Weekly Thoughts


Going Pro

Excellence is a Habit

We were recently reading a newsletter from Elite HRV (a free HRV monitoring app). We have found monitoring HRV (heart rate variability) to be very useful to get insights into when we should take it easy at the gym or go to bed early and when it’s ok to burn hot for a while. It’s incredible how the body can tell us when we are getting run down days ahead of noticeable physical symptoms.

In the article, the company describes those who embrace a so-called “going-pro” mentality. From the newsletter:

“The going-pro mentality is a commitment to mastery. It is a reflection of your curiosity, your passion, and your disciplined capability of mining the deep ravines of a passion even when your time is limited…The going-pro mentality is not a reflection of knowledge, experience, or talent. Any novice can embody the going-pro mentality as fully as a seasoned professional.”

The newsletter goes on to outline how some elite performers in a given field bring the same level of intensity to other interests, however mundane. For instance, according to the internet, Warren Buffett plays eight hours of bridge a week. Tom Hanks is very into vintage typewriters. Anil Ambani is a serial marathon runner. Liam Neeson and Eric Clapton are avid flyfishermen. Bob Barker had Chuck Norris train him in karate (that’s so cool). Mat Fraser (Crossfit Games champion) is apparently extremely passionate about coffee-making. Again, from the newsletter:

“Dr. Peter Attia, a well-known clinician and longevity expert, is obsessed with watches, archery, Secretariat (the Triple-Crown winning American racehorse), and motorsport…just to name a few. Obsessed is not an overstatement. Dr. Attia’s idea of a driving lesson is a two-day session at Buttonwillow, where he trains with a private coach, a dedicated racing team, video playback, telemetry reviews, and by the end of a weekend, twelve bald tires. Dr. Attia is a man of means who will never compete in a professional driving race – but he epitomizes the ‘going-pro’ mentality. He pursues his passions like a professional would.”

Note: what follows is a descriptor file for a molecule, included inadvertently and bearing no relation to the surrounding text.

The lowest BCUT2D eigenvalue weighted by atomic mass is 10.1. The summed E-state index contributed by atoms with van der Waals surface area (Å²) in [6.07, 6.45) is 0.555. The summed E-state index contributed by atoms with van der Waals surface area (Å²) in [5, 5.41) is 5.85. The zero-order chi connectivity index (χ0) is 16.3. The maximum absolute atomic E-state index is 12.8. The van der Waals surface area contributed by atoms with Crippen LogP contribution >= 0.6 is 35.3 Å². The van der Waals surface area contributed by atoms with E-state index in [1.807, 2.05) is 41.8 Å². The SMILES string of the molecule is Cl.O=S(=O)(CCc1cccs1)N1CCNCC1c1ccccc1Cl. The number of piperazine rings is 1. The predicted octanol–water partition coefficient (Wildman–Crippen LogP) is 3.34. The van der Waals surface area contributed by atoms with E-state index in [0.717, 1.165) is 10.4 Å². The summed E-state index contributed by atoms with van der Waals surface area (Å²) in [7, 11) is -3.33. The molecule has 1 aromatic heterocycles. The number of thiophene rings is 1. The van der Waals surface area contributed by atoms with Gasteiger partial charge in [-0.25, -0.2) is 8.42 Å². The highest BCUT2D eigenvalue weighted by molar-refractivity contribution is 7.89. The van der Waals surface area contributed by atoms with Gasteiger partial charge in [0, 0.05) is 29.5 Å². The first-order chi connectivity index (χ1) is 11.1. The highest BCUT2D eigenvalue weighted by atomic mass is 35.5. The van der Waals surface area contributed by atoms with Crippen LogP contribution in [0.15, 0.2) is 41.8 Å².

Some might say it’s silly to take recreational activities so seriously and that Peter Attia is just some weird rich guy playing race car. Maybe. It’s safer to just say you don’t care about a hobby and protect yourself from embarrassment. It’s easy to scorn those who invest a lot of time into their hobbies and put themselves out there.

We, on the other hand, have always agreed with Aristotle and thought of excellence as a habit. With that core philosophy, it’s hard to be lazy in your hobbies and excellent in your professional pursuits. As we tell our kids, how you do anything is how you do everything. If your hobbies are worth doing, they are worth doing to the best of your ability, whatever that may be.

With some reflection, Chenmark probably exists because of this belief pattern. It’s endemic to who we are. What started off as an interesting side-hustle idea quickly turned into quitting our jobs, moving to Maine and buying a landscaping company, all of which led us to create a full-blown small business holding company. After all, if something is worth doing, it’s worth doing well. So, yes, we go deep on small business M&A… and HRV monitoring… and fantasy football…and all sorts of other strange things. We get that this trait makes us bad at laissez-faire social events. That’s a trade-off we are willing to live with.

Have a great week,

Your Chenmark Team

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